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Lenovo ThinkPad X1 Titanium Yoga Gen 1 review

A powerful platform that’s highly portable 2-in-1

Lenovo ThinkPad X1 Titanium Yoga Gen 1
(Image: © Mark Pickavance)

Our Verdict

A slick and refined ultra-book design made too thin to have USB Type-A ports or HDMI out. These omissions are balanced by two Thunderbolt 4 ports and the best Intel mobile platform we’ve seen for a while.


  • Lightweight
  • Powerful
  • Decent battery life


  • No USB-A ports or HDMI
  • M.2 2230 NVMe drive
  • Tiny function keys

Sixteen years ago, Lenovo took over the ThinkPad when they bought IBM’s personal computer business, and they’ve done some nice things with that brand since then.

The current inventory is far from what IBM was making, being significantly lighter, more powerful and with substantially better battery life.

They’ve retained a few signature features that go back to the very first 700 series ThinkPad’s made in 1992, and they’re traditionally Intel-powered.

With each new generation of hardware, Lenovo has the option to ape its previous designs, loved by many corporate customers, or do something different.

Is the Lenovo ThinkPad X1 Titanium Yoga Gen 1 more of the same, or a bit of a gamble?

Lenovo ThinkPad X1 Titanium Yoga Gen 1

(Image credit: Mark Pickavance)

Price and availability

Lenovo has two standard SKUs of this machine, one at £1,669.99 and the other £1,859.99 inclusive of VAT. The cheaper model has a Core i5-1130G7 processor, and the more expensive option, reviewed here, uses a Core i5 1140G7 CPU.

The hardware customisation options are limited to storage, with a maximum of 1TB PCIe SSD available.

American customers get two slightly different SKUs priced at $1,781.40 and $1,860.60, respectively. These have less RAM (8GB, not 16GB) than their European brothers, and they come with the Lenovo Precision Pen. The pen costs an additional £39.99 in Europe.

Lenovo ThinkPad X1 Titanium Yoga Gen 1

(Image credit: Mark Pickavance)


Apple can be blamed for many things, but the popularity of thin high-performance laptops is one they should get some credit for.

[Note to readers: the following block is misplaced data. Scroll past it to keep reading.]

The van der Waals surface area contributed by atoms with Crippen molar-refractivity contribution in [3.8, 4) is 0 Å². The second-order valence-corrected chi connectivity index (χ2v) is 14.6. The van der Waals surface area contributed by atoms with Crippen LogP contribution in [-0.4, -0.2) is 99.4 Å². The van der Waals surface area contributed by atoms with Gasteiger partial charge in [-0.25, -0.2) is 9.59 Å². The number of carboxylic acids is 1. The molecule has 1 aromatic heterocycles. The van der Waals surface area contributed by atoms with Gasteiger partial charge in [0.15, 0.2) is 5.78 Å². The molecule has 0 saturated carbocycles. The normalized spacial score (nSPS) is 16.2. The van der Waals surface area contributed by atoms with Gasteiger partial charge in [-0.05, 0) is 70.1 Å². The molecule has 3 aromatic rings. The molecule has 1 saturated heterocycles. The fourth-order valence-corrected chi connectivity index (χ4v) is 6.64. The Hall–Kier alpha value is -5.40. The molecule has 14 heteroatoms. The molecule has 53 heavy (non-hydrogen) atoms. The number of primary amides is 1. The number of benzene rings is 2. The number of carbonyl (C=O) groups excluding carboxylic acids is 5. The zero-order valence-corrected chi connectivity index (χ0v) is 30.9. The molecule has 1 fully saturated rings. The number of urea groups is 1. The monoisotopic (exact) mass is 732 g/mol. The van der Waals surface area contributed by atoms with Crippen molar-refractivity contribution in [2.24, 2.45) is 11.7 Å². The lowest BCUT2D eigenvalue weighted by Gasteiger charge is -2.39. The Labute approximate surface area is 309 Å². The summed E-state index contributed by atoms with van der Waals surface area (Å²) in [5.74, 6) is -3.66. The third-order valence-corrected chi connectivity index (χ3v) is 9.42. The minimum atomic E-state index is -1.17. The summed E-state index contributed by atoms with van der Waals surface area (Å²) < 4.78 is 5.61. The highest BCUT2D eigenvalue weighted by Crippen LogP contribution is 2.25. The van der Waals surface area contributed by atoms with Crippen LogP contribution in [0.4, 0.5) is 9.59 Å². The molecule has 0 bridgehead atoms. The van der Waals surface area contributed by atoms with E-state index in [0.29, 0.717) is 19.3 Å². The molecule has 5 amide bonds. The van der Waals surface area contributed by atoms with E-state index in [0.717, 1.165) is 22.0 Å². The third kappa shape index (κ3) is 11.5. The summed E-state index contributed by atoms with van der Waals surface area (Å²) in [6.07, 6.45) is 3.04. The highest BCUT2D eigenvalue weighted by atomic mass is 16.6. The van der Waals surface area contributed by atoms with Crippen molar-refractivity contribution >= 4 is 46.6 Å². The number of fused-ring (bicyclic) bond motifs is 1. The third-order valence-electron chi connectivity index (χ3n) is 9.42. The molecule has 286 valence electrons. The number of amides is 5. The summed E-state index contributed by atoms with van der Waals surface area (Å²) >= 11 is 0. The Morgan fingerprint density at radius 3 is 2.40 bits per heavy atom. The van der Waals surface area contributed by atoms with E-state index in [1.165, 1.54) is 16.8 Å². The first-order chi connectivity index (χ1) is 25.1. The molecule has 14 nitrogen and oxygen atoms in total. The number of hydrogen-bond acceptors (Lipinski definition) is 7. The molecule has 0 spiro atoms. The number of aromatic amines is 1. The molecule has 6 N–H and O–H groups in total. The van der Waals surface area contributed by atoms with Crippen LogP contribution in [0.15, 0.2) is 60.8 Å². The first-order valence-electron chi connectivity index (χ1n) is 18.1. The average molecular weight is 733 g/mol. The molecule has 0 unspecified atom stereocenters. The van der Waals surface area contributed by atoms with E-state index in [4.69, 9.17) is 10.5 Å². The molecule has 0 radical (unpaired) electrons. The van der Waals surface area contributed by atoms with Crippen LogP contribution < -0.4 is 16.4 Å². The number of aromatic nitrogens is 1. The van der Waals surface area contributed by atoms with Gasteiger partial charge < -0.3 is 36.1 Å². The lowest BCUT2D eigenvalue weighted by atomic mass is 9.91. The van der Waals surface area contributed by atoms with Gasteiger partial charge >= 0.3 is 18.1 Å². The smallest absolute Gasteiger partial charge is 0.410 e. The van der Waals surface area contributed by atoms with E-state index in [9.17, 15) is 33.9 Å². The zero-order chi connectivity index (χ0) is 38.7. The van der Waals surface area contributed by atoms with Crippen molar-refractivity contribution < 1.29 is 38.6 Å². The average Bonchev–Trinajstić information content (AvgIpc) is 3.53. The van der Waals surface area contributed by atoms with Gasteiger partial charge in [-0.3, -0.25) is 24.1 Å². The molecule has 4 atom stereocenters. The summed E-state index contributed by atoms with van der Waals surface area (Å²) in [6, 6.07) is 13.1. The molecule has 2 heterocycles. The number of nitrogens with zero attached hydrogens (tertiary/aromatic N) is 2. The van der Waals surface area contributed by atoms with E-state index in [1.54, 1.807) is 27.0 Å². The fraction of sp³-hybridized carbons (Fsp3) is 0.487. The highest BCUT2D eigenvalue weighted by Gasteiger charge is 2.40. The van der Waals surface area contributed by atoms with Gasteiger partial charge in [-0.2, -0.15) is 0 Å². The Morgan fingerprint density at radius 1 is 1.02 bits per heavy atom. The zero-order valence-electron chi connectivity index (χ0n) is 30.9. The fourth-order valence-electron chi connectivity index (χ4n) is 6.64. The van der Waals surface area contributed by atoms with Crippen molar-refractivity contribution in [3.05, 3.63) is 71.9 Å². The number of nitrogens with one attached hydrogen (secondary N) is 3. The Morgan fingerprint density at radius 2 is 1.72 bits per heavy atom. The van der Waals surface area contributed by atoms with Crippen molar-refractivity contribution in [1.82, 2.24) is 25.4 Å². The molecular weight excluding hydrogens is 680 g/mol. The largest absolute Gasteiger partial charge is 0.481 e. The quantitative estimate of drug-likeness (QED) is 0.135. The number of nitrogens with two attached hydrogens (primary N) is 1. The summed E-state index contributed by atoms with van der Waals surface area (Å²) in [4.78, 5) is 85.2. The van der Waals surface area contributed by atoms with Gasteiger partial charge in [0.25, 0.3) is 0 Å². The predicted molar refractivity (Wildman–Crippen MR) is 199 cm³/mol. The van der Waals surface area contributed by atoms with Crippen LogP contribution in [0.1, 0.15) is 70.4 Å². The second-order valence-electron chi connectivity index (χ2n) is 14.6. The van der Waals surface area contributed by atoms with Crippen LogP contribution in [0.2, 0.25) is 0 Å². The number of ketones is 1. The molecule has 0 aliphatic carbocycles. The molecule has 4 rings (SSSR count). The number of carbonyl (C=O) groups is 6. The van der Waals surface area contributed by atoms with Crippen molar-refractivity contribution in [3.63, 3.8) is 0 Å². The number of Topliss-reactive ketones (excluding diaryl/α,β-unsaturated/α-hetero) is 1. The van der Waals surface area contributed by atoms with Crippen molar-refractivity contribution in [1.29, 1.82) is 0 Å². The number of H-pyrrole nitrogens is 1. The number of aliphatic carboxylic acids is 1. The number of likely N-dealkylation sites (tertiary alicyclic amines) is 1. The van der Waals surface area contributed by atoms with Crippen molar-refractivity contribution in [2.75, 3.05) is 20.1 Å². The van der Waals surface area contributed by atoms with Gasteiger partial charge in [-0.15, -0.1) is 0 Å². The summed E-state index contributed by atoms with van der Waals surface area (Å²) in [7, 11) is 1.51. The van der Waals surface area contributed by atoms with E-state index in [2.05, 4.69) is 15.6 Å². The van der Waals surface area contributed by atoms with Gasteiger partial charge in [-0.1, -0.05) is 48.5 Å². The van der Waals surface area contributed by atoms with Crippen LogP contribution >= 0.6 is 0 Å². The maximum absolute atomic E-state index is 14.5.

The X1 Titanium Yoga Gen 1 is very evidently inspired by the MacBook, and its elegant exterior has many subtle nods to popular Cupertino designs.

That said, the outside of this system feels plastic, even if some of the panels are aluminium.

How thin these external skins are is a choice that Lenovo designers made to reduce weight but to the detriment of durability.

This being a Yoga design, the screen can translate through nearly 360 degrees, allowing the system to work as both a tablet and in ‘tent’ mode if needed.

One impact of that option is that cooling vents on the underside would be obstructed in tablet mode, leaving designers with only the spine of the lower chassis option to place those exhaust vents.

And, with the spine now fully utilised with vents, only the sides remain available for ports.

Somewhere in the design of this machine, that limitation was brushed aside, as the X1 Titanium Yoga was given very few ports.

On the right is the power button, a security lock slot and a 3.5mm headphone jack, and on the left are two USB-C ports, one of them designated for charging.

Anyone with any form of USB-A peripherals like external storage, or a mouse, will need a USB-C hub or docking station.

The exact reason for the lack of a USB-A port is most likely that at just 7.5mm thick, and as a USB Type-A receptacle is 4.5mm, the edge around that would be too thin out of these materials to survive much use.

Considering the high cost of this product, a simple USB-C to USB-A adapter should have been included.